Learning How to Price Your Assignment Work

One of the most confusing areas for photographers is to figure out  what and how to charge. Photographers generally want to be artists and find the entire aspect of business mystifying and generally something they don’t want to deal with. Here is some advice to help simplify the problems.

The first issue to consider is if you want to price by the hour or by usage. While both of these methods are used by photographers, a time based solution is counterproductive for everyone involved. If you ask most clients what they think is the ideal photographer, they will respond that the ideal photographer is the one who can do a do a good job and do it quickly. Rarely do clients actually want a photographer who says they will take a long time to do anything. Yet, if one prices based on time, the person who takes the longest makes the most money. The photographer who is the ideal person for the job who shows up and does a fantastic job in a hurry is paid the least. This is counterproductive to everyone involved. The photographer who does the best job makes the least. The client is also faced with the reality that if the photographer is paid more to go slow, they will inevitably waste time. The second problem with a time based solution is that there is no benefit of doing a really good job. For example if you are told by a client that they want one image for a brochure and you shoot for 5 hours at a set fee you receive no added benefit if the client loves what you do and uses 10 images with one on the cover of the brochure. The only advantage to a price by the hour solution is that it is easy to determine a fee but there is absolutely no reward for quality.

A better solution is to price yourself based on usage. If you are hired to produce one image for a brochure and you end up doing a fantastic job, in less time than predicted, this system rewards the photographer for their efforts. Here is a suggested system to help determine fees for based on usage.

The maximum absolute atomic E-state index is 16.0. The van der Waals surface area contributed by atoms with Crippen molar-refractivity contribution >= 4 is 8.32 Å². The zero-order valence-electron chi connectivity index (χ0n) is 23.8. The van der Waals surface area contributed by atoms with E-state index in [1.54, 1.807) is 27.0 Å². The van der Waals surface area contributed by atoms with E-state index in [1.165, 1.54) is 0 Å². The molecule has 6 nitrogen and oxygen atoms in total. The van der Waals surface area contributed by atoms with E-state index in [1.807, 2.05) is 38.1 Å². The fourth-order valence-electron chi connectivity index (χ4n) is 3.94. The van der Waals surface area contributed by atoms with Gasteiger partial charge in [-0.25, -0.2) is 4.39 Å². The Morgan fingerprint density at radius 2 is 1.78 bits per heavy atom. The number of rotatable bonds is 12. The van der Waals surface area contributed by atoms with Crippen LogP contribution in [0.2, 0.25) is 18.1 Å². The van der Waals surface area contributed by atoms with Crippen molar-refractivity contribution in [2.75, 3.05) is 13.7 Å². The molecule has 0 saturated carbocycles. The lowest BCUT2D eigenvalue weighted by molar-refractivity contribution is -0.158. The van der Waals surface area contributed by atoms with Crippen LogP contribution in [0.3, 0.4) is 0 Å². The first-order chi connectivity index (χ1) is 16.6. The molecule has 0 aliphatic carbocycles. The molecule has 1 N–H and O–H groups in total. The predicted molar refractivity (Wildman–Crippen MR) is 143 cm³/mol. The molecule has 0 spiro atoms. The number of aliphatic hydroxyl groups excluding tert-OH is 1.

1) Base Rate and Overhead
The very first suggestion is for every photographer to figure out their actual overhead to determine a base fee to start with. To many photographers don’t account or know their own cost of doing business and this is critical. It is safe to assume that someone in Omaha, Nebraska may have a different overhead than someone in NYC. Once the overhead is determined a base fee can be established and usage can be added on to this to determine a final fee. Most photographers are shocked when they actually sit down and figure out their overhead or actual cost of doing business. Here are some of the expenses to analyze when determining cost of doing business.

  • Office Studio Rent
  • Telephone – fax / pager / cell
  • Advertising-Promotion -ads/ printing / mailings / web sites – design + hosting / mailing lists
  • Equipment-computers/ cameras
  • Subscriptions / dues / insurance – business / workers comp / disability
  • Healthcare
  • Professional Services – legal / accounting/ tax prep
  • Utilities
  • Repair
  • Car + Truck Expenses
  • Office Supplies
  • Photography Supplies -non-billable (film tests, expendables)
  • Postage / Shipping
  • Office person / Payroll expense
  • Retirement Account

Once these costs are known you have a base rate which covers your actual fee for doing business and this is a good starting point to use as a base rate.